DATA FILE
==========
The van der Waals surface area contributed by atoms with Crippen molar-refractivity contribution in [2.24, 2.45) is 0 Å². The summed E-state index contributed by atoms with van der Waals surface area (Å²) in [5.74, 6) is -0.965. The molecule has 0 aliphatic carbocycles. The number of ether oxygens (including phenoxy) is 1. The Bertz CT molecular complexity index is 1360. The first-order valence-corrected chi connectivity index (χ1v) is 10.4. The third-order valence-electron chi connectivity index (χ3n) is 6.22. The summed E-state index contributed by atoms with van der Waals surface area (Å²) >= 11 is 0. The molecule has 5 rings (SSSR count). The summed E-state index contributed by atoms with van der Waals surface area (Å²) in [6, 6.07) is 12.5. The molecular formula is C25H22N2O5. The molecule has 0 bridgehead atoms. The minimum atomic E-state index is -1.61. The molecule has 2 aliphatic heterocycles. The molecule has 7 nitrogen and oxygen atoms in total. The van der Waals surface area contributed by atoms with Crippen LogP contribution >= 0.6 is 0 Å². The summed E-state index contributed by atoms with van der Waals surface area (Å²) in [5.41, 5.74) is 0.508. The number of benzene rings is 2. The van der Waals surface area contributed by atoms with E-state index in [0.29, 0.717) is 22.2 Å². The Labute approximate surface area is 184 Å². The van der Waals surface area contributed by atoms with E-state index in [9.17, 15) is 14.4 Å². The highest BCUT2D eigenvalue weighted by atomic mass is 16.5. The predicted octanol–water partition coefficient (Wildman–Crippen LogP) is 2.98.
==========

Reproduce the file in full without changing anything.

The van der Waals surface area contributed by atoms with Crippen molar-refractivity contribution in [2.24, 2.45) is 0 Å². The summed E-state index contributed by atoms with van der Waals surface area (Å²) in [5.74, 6) is -0.965. The molecule has 0 aliphatic carbocycles. The number of ether oxygens (including phenoxy) is 1. The Bertz CT molecular complexity index is 1360. The first-order valence-corrected chi connectivity index (χ1v) is 10.4. The third-order valence-electron chi connectivity index (χ3n) is 6.22. The summed E-state index contributed by atoms with van der Waals surface area (Å²) >= 11 is 0. The molecule has 5 rings (SSSR count). The summed E-state index contributed by atoms with van der Waals surface area (Å²) in [6, 6.07) is 12.5. The molecular formula is C25H22N2O5. The molecule has 0 bridgehead atoms. The minimum atomic E-state index is -1.61. The molecule has 2 aliphatic heterocycles. The molecule has 7 nitrogen and oxygen atoms in total. The van der Waals surface area contributed by atoms with Crippen LogP contribution >= 0.6 is 0 Å². The summed E-state index contributed by atoms with van der Waals surface area (Å²) in [5.41, 5.74) is 0.508. The number of benzene rings is 2. The van der Waals surface area contributed by atoms with E-state index in [0.29, 0.717) is 22.2 Å². The Labute approximate surface area is 184 Å². The van der Waals surface area contributed by atoms with E-state index in [9.17, 15) is 14.4 Å². The highest BCUT2D eigenvalue weighted by atomic mass is 16.5. The predicted octanol–water partition coefficient (Wildman–Crippen LogP) is 2.98.